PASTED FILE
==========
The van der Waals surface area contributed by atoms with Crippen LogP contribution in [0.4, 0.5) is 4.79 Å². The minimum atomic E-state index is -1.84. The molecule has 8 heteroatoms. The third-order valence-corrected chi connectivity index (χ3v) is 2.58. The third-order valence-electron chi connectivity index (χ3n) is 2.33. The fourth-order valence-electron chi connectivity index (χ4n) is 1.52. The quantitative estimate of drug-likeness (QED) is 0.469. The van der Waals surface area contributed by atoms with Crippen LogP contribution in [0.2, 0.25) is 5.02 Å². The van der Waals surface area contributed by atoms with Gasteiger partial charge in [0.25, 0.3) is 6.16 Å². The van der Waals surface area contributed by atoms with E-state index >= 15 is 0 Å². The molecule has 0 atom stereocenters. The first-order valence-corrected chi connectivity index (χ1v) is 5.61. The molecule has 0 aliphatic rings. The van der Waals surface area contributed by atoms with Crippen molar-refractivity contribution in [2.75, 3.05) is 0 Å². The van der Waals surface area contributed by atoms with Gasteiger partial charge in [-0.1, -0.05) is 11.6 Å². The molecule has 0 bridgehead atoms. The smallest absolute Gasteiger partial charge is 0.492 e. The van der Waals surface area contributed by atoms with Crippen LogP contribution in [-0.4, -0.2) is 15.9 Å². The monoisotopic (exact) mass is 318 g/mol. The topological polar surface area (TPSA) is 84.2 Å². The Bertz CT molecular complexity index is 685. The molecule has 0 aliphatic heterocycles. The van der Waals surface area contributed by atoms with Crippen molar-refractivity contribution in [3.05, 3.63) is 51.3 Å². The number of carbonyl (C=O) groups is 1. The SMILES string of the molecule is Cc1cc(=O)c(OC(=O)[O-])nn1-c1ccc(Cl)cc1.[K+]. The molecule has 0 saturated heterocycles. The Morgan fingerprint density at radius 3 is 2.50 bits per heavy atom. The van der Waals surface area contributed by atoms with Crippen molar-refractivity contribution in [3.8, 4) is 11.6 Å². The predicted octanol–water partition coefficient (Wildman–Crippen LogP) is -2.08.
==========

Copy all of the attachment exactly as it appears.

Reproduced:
The van der Waals surface area contributed by atoms with Crippen LogP contribution in [0.4, 0.5) is 4.79 Å². The minimum atomic E-state index is -1.84. The molecule has 8 heteroatoms. The third-order valence-corrected chi connectivity index (χ3v) is 2.58. The third-order valence-electron chi connectivity index (χ3n) is 2.33. The fourth-order valence-electron chi connectivity index (χ4n) is 1.52. The quantitative estimate of drug-likeness (QED) is 0.469. The van der Waals surface area contributed by atoms with Crippen LogP contribution in [0.2, 0.25) is 5.02 Å². The van der Waals surface area contributed by atoms with Gasteiger partial charge in [0.25, 0.3) is 6.16 Å². The van der Waals surface area contributed by atoms with E-state index >= 15 is 0 Å². The molecule has 0 atom stereocenters. The first-order valence-corrected chi connectivity index (χ1v) is 5.61. The molecule has 0 aliphatic rings. The van der Waals surface area contributed by atoms with Crippen molar-refractivity contribution in [2.75, 3.05) is 0 Å². The van der Waals surface area contributed by atoms with Gasteiger partial charge in [-0.1, -0.05) is 11.6 Å². The molecule has 0 bridgehead atoms. The smallest absolute Gasteiger partial charge is 0.492 e. The van der Waals surface area contributed by atoms with Crippen LogP contribution in [-0.4, -0.2) is 15.9 Å². The monoisotopic (exact) mass is 318 g/mol. The topological polar surface area (TPSA) is 84.2 Å². The Bertz CT molecular complexity index is 685. The molecule has 0 aliphatic heterocycles. The van der Waals surface area contributed by atoms with Crippen molar-refractivity contribution in [3.05, 3.63) is 51.3 Å². The number of carbonyl (C=O) groups is 1. The SMILES string of the molecule is Cc1cc(=O)c(OC(=O)[O-])nn1-c1ccc(Cl)cc1.[K+]. The molecule has 0 saturated heterocycles. The Morgan fingerprint density at radius 3 is 2.50 bits per heavy atom. The van der Waals surface area contributed by atoms with Crippen molar-refractivity contribution in [3.8, 4) is 11.6 Å². The predicted octanol–water partition coefficient (Wildman–Crippen LogP) is -2.08.